A series taken from the 162-page Motor Sport special 100 Greatest Grands Prix (other specials are available here).
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From the editor Damien Smith
The Grand Prix motor races we can never forget…
Welcome to this special one-off magazine, dedicated to our love of Grand Prix racing and produced by the same team that brings you Motor Sport each month.
It seemed a good idea: whittle down 107 years of racing history to come up with 100 GPs that could be considered the ‘greatest’ – then rank them in meritocratic order. By week three, the old grey matter was beginning to ache…
Defining greatness was the first task. There were the obvious races – the wheel-to-wheel duels, the comeback classics. But there were also individual performances of supreme dominance, races that might not necessarily have been the most exciting to witness. Greatness goes way beyond thrill-a-minute, we decided.
Then there were those races of prominence, attached to a certain time or place that made them hugely significant. I’m thinking specifically of Belgrade, 1939. Only five entries took the start of a race that didn’t sound particularly scintillating. But as it happened to take place on the very day WWII broke out, we felt it worthy of inclusion. Meanwhile, Sebastian Vettel’s remarkable maiden GP win at Monza in 2008, for lowly Scuderia Toro Rosso, was left on the cutting room floor. Is that fair? You decide. We also opted to include a few races that weren’t Grands Prix, leastways in name, although the strength of entry was such that they might as well have been…
Choosing which races should make the list was hard enough; ranking the top 100 in some sort of order was even tougher, especially when it came to the crunch: which should be number one? We never did agree unanimously on the ‘greatest’, but if the magazine was to be finished a decision had to be taken. And that’s what I’m here for!
Will you agree with our choice and order? Probably not. But if steam begins to issue from your ears, take a deep breath. In any exercise such as this, there is no definitive list – because there can’t be. Our top 100 is based on opinion, nothing more, designed to be a bit of fun and to spark good-natured debate among fans of the world’s greatest sport.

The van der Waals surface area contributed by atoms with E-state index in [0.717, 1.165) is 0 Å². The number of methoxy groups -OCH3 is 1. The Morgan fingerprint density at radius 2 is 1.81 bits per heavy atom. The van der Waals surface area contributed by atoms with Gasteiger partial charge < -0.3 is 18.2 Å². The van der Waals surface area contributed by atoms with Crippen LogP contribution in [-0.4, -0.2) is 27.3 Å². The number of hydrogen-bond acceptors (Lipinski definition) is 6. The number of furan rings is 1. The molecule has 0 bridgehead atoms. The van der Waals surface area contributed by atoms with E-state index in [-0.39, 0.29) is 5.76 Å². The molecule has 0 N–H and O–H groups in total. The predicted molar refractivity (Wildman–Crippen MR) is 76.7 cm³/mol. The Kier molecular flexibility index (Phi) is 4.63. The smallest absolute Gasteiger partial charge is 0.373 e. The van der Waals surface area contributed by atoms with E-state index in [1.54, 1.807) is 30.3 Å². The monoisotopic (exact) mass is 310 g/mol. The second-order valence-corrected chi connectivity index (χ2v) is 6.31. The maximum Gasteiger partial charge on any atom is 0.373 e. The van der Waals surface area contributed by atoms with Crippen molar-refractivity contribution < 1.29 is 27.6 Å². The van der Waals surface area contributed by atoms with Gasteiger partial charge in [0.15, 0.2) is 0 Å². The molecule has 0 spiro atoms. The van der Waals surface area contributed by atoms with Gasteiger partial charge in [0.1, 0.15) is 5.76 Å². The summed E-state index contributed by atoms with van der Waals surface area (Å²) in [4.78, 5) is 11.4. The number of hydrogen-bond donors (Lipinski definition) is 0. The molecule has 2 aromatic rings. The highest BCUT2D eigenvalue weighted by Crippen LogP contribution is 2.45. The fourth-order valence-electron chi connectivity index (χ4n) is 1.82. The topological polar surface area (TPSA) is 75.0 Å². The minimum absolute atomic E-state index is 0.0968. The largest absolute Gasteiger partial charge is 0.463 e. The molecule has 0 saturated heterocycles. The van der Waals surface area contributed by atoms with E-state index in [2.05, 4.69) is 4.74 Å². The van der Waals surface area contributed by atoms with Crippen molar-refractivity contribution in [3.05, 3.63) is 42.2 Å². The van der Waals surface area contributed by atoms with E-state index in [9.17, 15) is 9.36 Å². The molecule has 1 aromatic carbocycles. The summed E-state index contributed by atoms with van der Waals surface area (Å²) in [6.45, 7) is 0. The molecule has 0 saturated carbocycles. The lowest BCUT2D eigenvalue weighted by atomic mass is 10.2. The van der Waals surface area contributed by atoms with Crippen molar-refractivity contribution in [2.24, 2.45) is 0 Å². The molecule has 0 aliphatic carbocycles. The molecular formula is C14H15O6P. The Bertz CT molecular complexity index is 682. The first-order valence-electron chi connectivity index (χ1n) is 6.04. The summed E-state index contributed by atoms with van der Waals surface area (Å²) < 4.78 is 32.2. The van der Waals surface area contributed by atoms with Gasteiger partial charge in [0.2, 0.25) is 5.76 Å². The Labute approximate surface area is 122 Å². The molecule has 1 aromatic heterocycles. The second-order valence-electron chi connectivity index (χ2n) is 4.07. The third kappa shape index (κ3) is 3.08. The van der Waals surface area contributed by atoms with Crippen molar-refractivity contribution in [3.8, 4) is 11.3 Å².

So turn the page, delve in – and whatever you do, don’t take it too seriously.
1938 Pau GP
April 10, Pau
(Above: Caracciola at Pescara that same year)
It’s an elegant sculpture, the Delahaye 145, and unmistakably a sports car. This wasn’t quite like tackling a Lotus 49 with an MGB, but you wouldn’t have given it much hope against the might of mid-Thirties Germany. Except, perhaps, in Pau…
Alfa Romeo was supposed to provide the stiffest opposition to Mercedes, but didn’t eventually take part. Tazio Nuvolari’s car caught fire during practice, because chassis flex caused the fuel tank to split, and Luigi Villoresi’s sister car was withdrawn as a precaution.
The Mercedes W154, meanwhile, proved a touch unwieldy around the narrow streets, slipping its clutch and oiling its plugs. Hermann Lang eventually slid off the road during practice, although team-mate Rudolf Caracciola took pole and Merc eventually decided to focus on a single-car effort.
Caracciola grabbed the lead initially, but René Dreyfus was able to stay in touch in his nimbler Delahaye. The writing was on the wall because the Delahaye’s gentler fuel consumption – it was roughly twice as efficient as the Merc – meant it would be able to run non-stop. The German car’s power deficit was also diluted, because the surface was becoming ever more slippery (1930s machinery being prone to oil leaks even when new) and Caracciola couldn’t transmit his surplus bhp to the road.
Caracciola surrendered the lead when he pitted at half-distance – and Lang took over at that point, because the circuit’s labyrinthine nature had caused his team-mate to aggravate an old leg injury.
Lang suffered further plug trouble during the race’s second half, but Mercedes had to concede that even a healthy car probably wouldn’t have been much help. By the end, Dreyfus was almost two minutes clear. SA